Maira Factory worker, carefully lay layers of fresh BABY GIANT SQUID (DOSIDICUS GIGAS), Whole Round. The yield of edible parts of squid is 60–80% of the total weight and the chemical composition of the meat is similar to that of lean fish. However, the structure of the muscles is different, being composed of several layers of fibres running transversally to each other and covered with several sheets of connective tissue. A characteristic feature of squid proteins is a high proteinase activity and high solubility of the myofibrillar proteins during exhaustive extraction with water. The cooking loss in squid is up to about 40%. The texture, which does not resemble that of cooked fish, and the juiciness of the squid mantle, can be controlled by the cooking time and by pretreatment in polyphosphate solutions. The characteristics of the squid’s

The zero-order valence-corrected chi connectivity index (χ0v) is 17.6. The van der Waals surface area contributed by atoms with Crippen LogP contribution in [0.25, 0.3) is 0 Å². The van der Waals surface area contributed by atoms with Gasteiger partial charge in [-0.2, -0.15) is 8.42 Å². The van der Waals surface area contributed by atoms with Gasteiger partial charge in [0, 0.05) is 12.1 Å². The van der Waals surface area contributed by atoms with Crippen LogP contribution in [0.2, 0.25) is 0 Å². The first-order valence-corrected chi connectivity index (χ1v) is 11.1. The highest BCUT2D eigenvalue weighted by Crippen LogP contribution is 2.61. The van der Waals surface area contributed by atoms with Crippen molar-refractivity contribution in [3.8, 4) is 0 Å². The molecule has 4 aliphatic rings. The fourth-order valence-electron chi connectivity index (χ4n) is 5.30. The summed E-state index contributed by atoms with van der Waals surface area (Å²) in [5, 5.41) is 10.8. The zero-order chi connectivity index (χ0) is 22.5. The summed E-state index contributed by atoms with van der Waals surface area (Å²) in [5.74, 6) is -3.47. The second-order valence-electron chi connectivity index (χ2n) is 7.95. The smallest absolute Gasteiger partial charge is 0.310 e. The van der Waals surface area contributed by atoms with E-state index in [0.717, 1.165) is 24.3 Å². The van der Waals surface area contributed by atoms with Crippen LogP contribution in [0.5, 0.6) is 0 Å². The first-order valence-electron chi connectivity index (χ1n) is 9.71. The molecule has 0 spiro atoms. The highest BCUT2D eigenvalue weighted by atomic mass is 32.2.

mantle (white, lean, no bones or scales)
make it a good alternative for protein
concentrates, which could be used for
manufacturing surimi. The mantle and
by-products could also be used to obtain protein hydrolysates, collagen and
pigments, while the viscera are rich in
enzymes and lipids.